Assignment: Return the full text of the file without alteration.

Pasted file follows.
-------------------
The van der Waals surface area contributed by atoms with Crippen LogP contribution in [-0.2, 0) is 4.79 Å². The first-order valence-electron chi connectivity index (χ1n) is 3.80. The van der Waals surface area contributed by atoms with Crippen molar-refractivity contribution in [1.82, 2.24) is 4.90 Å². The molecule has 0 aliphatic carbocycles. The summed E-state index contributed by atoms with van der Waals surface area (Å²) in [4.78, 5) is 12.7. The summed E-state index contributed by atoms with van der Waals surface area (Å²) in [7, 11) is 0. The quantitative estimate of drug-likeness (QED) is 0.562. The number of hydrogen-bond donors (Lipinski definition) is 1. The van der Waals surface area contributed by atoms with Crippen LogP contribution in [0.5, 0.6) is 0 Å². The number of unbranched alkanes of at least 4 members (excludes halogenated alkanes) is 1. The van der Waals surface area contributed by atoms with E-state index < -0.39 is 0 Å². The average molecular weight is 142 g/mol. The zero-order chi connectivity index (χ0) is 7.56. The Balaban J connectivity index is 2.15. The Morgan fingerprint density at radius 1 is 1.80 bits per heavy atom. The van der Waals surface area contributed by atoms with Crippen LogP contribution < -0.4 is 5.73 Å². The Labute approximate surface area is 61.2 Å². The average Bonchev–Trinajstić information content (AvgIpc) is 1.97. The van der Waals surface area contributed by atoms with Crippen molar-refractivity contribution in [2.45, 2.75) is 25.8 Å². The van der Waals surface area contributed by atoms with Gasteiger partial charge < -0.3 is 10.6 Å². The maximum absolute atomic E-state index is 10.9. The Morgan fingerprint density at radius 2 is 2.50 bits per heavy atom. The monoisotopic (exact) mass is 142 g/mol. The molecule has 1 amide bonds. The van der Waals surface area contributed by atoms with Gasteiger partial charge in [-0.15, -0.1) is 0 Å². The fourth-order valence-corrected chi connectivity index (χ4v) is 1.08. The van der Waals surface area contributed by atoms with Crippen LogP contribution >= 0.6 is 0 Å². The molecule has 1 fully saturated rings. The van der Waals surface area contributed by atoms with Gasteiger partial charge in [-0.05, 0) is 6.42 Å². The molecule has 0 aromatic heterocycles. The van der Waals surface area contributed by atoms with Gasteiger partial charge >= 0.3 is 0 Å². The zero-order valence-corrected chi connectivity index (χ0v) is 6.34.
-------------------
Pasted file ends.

The van der Waals surface area contributed by atoms with Crippen LogP contribution in [-0.2, 0) is 4.79 Å². The first-order valence-electron chi connectivity index (χ1n) is 3.80. The van der Waals surface area contributed by atoms with Crippen molar-refractivity contribution in [1.82, 2.24) is 4.90 Å². The molecule has 0 aliphatic carbocycles. The summed E-state index contributed by atoms with van der Waals surface area (Å²) in [4.78, 5) is 12.7. The summed E-state index contributed by atoms with van der Waals surface area (Å²) in [7, 11) is 0. The quantitative estimate of drug-likeness (QED) is 0.562. The number of hydrogen-bond donors (Lipinski definition) is 1. The van der Waals surface area contributed by atoms with Crippen LogP contribution in [0.5, 0.6) is 0 Å². The number of unbranched alkanes of at least 4 members (excludes halogenated alkanes) is 1. The van der Waals surface area contributed by atoms with E-state index < -0.39 is 0 Å². The average molecular weight is 142 g/mol. The zero-order chi connectivity index (χ0) is 7.56. The Balaban J connectivity index is 2.15. The Morgan fingerprint density at radius 1 is 1.80 bits per heavy atom. The van der Waals surface area contributed by atoms with Crippen LogP contribution < -0.4 is 5.73 Å². The Labute approximate surface area is 61.2 Å². The average Bonchev–Trinajstić information content (AvgIpc) is 1.97. The van der Waals surface area contributed by atoms with Crippen molar-refractivity contribution in [2.45, 2.75) is 25.8 Å². The van der Waals surface area contributed by atoms with Gasteiger partial charge < -0.3 is 10.6 Å². The maximum absolute atomic E-state index is 10.9. The Morgan fingerprint density at radius 2 is 2.50 bits per heavy atom. The monoisotopic (exact) mass is 142 g/mol. The molecule has 1 amide bonds. The van der Waals surface area contributed by atoms with Gasteiger partial charge in [-0.15, -0.1) is 0 Å². The fourth-order valence-corrected chi connectivity index (χ4v) is 1.08. The van der Waals surface area contributed by atoms with Crippen LogP contribution >= 0.6 is 0 Å². The molecule has 1 fully saturated rings. The van der Waals surface area contributed by atoms with Gasteiger partial charge in [-0.05, 0) is 6.42 Å². The molecule has 0 aromatic heterocycles. The van der Waals surface area contributed by atoms with Gasteiger partial charge >= 0.3 is 0 Å². The zero-order valence-corrected chi connectivity index (χ0v) is 6.34.